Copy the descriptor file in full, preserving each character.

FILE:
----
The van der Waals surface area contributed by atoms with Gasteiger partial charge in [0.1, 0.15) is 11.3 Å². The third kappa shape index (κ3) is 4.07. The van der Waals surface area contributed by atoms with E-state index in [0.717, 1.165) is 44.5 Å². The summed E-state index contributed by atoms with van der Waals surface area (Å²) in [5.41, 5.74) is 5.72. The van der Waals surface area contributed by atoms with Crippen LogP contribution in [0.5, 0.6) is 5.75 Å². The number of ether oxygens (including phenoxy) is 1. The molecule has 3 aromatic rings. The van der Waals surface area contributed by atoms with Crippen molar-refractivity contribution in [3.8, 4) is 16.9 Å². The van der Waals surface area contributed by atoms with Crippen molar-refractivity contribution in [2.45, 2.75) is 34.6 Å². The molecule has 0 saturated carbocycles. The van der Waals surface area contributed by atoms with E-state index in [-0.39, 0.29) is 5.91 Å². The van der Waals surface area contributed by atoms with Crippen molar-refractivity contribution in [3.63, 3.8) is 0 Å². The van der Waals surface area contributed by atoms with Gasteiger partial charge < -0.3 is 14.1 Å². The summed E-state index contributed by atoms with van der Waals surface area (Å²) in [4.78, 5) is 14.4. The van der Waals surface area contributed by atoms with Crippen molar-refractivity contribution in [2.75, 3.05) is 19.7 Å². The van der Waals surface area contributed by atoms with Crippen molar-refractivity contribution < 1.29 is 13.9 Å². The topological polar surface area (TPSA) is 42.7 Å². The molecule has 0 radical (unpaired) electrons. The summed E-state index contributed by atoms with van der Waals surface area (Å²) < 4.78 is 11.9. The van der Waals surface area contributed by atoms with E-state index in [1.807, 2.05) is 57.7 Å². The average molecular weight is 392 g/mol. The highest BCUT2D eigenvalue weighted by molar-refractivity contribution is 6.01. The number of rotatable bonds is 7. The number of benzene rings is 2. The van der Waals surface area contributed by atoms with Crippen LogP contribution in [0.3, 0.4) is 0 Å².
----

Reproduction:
The van der Waals surface area contributed by atoms with Gasteiger partial charge in [0.1, 0.15) is 11.3 Å². The third kappa shape index (κ3) is 4.07. The van der Waals surface area contributed by atoms with E-state index in [0.717, 1.165) is 44.5 Å². The summed E-state index contributed by atoms with van der Waals surface area (Å²) in [5.41, 5.74) is 5.72. The van der Waals surface area contributed by atoms with Crippen LogP contribution in [0.5, 0.6) is 5.75 Å². The number of ether oxygens (including phenoxy) is 1. The molecule has 3 aromatic rings. The van der Waals surface area contributed by atoms with Crippen molar-refractivity contribution in [3.8, 4) is 16.9 Å². The van der Waals surface area contributed by atoms with Crippen molar-refractivity contribution in [2.45, 2.75) is 34.6 Å². The molecule has 0 saturated carbocycles. The van der Waals surface area contributed by atoms with E-state index in [-0.39, 0.29) is 5.91 Å². The van der Waals surface area contributed by atoms with Crippen molar-refractivity contribution in [3.63, 3.8) is 0 Å². The van der Waals surface area contributed by atoms with Gasteiger partial charge < -0.3 is 14.1 Å². The summed E-state index contributed by atoms with van der Waals surface area (Å²) in [4.78, 5) is 14.4. The van der Waals surface area contributed by atoms with Crippen molar-refractivity contribution in [2.75, 3.05) is 19.7 Å². The van der Waals surface area contributed by atoms with Crippen molar-refractivity contribution < 1.29 is 13.9 Å². The topological polar surface area (TPSA) is 42.7 Å². The molecule has 0 radical (unpaired) electrons. The summed E-state index contributed by atoms with van der Waals surface area (Å²) < 4.78 is 11.9. The van der Waals surface area contributed by atoms with E-state index in [1.807, 2.05) is 57.7 Å². The average molecular weight is 392 g/mol. The highest BCUT2D eigenvalue weighted by molar-refractivity contribution is 6.01. The number of rotatable bonds is 7. The number of benzene rings is 2. The van der Waals surface area contributed by atoms with Crippen LogP contribution in [0.3, 0.4) is 0 Å².